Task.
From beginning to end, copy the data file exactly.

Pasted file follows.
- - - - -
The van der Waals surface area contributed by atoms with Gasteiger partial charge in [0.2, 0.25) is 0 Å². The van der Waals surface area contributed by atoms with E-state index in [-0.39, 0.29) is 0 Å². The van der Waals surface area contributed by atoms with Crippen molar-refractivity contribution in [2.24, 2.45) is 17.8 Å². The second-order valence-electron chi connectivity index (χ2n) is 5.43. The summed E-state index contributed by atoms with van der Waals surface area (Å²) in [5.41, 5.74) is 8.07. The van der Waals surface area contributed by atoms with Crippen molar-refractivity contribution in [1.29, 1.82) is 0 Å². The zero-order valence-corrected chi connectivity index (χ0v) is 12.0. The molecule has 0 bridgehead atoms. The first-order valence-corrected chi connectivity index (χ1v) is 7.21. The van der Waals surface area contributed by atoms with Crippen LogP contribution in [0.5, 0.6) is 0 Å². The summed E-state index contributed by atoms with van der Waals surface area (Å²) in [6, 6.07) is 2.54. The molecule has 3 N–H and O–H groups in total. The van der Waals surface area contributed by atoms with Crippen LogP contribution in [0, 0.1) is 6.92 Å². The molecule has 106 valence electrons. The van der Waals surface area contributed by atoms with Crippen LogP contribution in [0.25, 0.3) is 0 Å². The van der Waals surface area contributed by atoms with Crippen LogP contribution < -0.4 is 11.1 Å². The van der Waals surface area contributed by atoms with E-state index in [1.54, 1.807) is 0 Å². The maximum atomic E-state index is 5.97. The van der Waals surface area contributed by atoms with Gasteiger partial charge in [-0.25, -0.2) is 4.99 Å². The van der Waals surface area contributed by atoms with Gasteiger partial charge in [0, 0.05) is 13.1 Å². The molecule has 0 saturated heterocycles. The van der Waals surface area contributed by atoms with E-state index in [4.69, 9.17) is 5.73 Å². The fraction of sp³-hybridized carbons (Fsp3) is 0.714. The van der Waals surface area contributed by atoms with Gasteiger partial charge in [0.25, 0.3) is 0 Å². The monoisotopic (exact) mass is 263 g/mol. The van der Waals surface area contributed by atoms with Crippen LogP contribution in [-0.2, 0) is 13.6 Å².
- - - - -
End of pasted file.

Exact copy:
The van der Waals surface area contributed by atoms with Gasteiger partial charge in [0.2, 0.25) is 0 Å². The van der Waals surface area contributed by atoms with E-state index in [-0.39, 0.29) is 0 Å². The van der Waals surface area contributed by atoms with Crippen molar-refractivity contribution in [2.24, 2.45) is 17.8 Å². The second-order valence-electron chi connectivity index (χ2n) is 5.43. The summed E-state index contributed by atoms with van der Waals surface area (Å²) in [5.41, 5.74) is 8.07. The van der Waals surface area contributed by atoms with Crippen molar-refractivity contribution in [1.29, 1.82) is 0 Å². The zero-order valence-corrected chi connectivity index (χ0v) is 12.0. The molecule has 0 bridgehead atoms. The first-order valence-corrected chi connectivity index (χ1v) is 7.21. The van der Waals surface area contributed by atoms with Crippen LogP contribution in [0.5, 0.6) is 0 Å². The summed E-state index contributed by atoms with van der Waals surface area (Å²) in [6, 6.07) is 2.54. The molecule has 3 N–H and O–H groups in total. The van der Waals surface area contributed by atoms with Crippen LogP contribution in [0, 0.1) is 6.92 Å². The molecule has 106 valence electrons. The van der Waals surface area contributed by atoms with Crippen LogP contribution in [0.25, 0.3) is 0 Å². The van der Waals surface area contributed by atoms with Crippen LogP contribution < -0.4 is 11.1 Å². The van der Waals surface area contributed by atoms with E-state index in [1.54, 1.807) is 0 Å². The maximum atomic E-state index is 5.97. The van der Waals surface area contributed by atoms with Gasteiger partial charge in [-0.25, -0.2) is 4.99 Å². The van der Waals surface area contributed by atoms with Gasteiger partial charge in [0, 0.05) is 13.1 Å². The molecule has 0 saturated heterocycles. The van der Waals surface area contributed by atoms with E-state index in [4.69, 9.17) is 5.73 Å². The fraction of sp³-hybridized carbons (Fsp3) is 0.714. The van der Waals surface area contributed by atoms with Gasteiger partial charge in [0.25, 0.3) is 0 Å². The monoisotopic (exact) mass is 263 g/mol. The van der Waals surface area contributed by atoms with Crippen LogP contribution in [-0.2, 0) is 13.6 Å².